Taxes work similarly as well, but people have some sort of inexplicable moral revulsion at the government taking their money instead of the numerous private organizations that would have to do the same thing to provide the same services were taxation eliminated. (In fact, given that the government is allowed to lose money, it can often provide services aqt a loss, something a corporation could never do and remain in existence -- and some services would simpyl be too expensive, like road maintenance, if you and I had to pay private developers directly to perform them. But this is well off the topic.)

Jackie Mason | October 7, 2004
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Anna Gregoline | October 7, 2004
"Anotehr way to think about it -- you buy products from a corporation because they fill a particular need or want, but in so doing, you are funding their lobbyists and the donations and endorsements their stockholders and executives are likely to make."

Which is why it's important to be conscious consumers and not support products and companies that donate their money or support organizations that you disapprove of. I know it's a tangled web, but it's important for people to be informed and do their best. For example, I don't shop at WalMart because of many of their unfair labor practices, etc. And I wouldn't ever join or encourage anyone to join Curves (work-out place) because I hear they send lots of money to militant anti-abortion groups (haven't substantiated that yet cause it's not pressing, but I keep meaning to check).

Kris Weberg | October 7, 2004
My point wasn't that we should all be consious consumers -- an excellent idea, and one I support wholeheartedly -- but that the act of giving money to anyone, anytime, means that you don't control the way that money is spent, and that, in the absence of guarantees to the contrary, money can be used for political purposes once it's no longer yours. That's the definition of "giving money" or "paying money."

That, and given the fact that union endorsements of candidates make headlines during elections -- remember the big question during the primaries regarding which Democratic candidate the AFL-CIO would support? -- I'm geneuinely flabbergastd that someone could be shocked! shocked! at a union making a political endorsement. Not all Teamsters will vote Kerry; but AFL-CIO endorsed and funded him because they believe he'll look out for the profession better than Bush will. This is no different, and without either eliminating the role of these groups entirely, or at the least seriously undermining their political efficacy and right to free speech, you can't take that right away.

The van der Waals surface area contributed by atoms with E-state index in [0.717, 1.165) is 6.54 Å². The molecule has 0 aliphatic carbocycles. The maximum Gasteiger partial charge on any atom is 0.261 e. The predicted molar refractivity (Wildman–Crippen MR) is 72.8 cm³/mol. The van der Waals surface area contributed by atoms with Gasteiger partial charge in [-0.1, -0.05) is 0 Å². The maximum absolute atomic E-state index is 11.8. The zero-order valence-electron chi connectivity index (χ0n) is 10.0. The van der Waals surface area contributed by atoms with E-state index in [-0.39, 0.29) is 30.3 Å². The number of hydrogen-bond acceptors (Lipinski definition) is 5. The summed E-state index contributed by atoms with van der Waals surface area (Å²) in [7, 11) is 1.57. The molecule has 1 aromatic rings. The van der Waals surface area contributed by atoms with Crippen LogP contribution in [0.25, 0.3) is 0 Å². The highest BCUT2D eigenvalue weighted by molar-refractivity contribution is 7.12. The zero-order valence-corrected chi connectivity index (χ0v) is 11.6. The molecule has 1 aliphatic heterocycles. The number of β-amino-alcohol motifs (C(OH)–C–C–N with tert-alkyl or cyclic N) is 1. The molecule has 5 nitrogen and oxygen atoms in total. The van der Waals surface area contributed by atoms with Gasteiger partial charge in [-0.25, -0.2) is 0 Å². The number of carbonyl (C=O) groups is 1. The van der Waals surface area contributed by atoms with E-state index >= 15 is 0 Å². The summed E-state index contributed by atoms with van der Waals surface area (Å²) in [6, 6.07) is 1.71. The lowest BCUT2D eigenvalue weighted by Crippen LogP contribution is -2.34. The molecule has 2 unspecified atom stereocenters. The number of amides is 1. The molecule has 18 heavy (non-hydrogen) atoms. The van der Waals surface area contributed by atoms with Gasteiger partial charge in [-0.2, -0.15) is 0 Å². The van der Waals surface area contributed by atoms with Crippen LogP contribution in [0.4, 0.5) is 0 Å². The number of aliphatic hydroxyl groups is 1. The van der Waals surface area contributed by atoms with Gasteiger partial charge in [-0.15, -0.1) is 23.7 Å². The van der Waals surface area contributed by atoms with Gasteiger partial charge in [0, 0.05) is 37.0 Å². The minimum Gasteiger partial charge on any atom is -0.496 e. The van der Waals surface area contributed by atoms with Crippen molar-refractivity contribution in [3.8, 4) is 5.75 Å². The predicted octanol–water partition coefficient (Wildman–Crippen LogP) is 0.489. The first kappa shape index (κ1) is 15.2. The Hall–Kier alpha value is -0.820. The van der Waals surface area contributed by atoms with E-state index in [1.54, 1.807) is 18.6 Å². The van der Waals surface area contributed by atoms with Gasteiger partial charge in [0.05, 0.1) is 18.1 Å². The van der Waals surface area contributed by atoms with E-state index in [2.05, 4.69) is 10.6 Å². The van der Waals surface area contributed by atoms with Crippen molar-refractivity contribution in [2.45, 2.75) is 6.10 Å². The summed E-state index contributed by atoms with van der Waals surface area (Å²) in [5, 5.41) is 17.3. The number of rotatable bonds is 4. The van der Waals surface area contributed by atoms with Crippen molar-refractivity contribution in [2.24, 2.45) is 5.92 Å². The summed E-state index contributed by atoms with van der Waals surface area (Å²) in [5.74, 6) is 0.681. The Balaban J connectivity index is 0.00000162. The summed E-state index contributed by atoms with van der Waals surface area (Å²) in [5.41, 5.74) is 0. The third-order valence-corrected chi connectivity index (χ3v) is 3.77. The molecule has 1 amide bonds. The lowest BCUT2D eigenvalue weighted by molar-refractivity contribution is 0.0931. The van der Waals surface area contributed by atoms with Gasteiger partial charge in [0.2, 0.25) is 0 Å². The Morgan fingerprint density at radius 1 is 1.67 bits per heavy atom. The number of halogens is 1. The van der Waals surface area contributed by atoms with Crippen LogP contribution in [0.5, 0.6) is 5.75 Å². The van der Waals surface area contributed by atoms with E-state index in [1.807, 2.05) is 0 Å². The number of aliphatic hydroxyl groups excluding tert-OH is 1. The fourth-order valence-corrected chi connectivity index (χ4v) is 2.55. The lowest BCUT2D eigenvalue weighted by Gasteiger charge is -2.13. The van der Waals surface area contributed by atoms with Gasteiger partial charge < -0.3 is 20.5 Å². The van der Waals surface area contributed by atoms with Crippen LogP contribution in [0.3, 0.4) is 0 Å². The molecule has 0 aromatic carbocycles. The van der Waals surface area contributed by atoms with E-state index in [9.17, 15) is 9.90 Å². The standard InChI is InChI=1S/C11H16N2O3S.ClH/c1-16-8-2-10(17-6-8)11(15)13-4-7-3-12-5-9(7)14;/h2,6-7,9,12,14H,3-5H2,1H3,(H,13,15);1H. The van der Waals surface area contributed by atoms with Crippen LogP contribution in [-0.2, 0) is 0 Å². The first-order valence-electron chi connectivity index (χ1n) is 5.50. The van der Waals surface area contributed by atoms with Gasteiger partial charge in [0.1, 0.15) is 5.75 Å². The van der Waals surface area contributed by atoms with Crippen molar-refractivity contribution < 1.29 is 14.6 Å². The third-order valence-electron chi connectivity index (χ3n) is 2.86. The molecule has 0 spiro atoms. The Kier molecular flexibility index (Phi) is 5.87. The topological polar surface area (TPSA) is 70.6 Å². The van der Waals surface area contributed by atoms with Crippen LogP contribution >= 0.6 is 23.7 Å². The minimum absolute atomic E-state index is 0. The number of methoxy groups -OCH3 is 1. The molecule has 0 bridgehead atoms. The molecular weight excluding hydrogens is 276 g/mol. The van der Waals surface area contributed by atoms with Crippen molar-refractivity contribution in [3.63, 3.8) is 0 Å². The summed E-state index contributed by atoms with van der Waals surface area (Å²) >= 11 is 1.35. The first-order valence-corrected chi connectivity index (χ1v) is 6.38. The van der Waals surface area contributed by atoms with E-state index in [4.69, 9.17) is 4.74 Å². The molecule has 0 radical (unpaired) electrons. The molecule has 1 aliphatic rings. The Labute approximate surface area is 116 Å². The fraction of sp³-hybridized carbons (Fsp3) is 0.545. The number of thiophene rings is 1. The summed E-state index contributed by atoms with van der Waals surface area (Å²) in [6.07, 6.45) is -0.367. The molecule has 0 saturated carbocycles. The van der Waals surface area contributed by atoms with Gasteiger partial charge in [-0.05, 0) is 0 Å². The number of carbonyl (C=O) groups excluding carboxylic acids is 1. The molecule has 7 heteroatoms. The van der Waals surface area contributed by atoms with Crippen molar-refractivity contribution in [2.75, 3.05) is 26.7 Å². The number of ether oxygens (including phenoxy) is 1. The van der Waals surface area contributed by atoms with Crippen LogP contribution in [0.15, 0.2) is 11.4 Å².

And that said, there's no legal prohibition against founding an alternative professional organization. It's very difficult, usually requires a set of contacts in government so that you'll actually have some kind of influence, and is a steep uphill battle given that massive and successful groups already exist in your arena of interest, but it can and has been done. And the difficulties facing it are no different than the difficulties inherent in starting a new company or political party in a crowded field.

Again, no one's rights have been stepped on, no actual confidence has been violated, and there are avenues -- granted, not very satisfactory or likely alternatives -- to most professional organizations should such a disagreement arise, so I'm not sure what the moral or legal problem here is.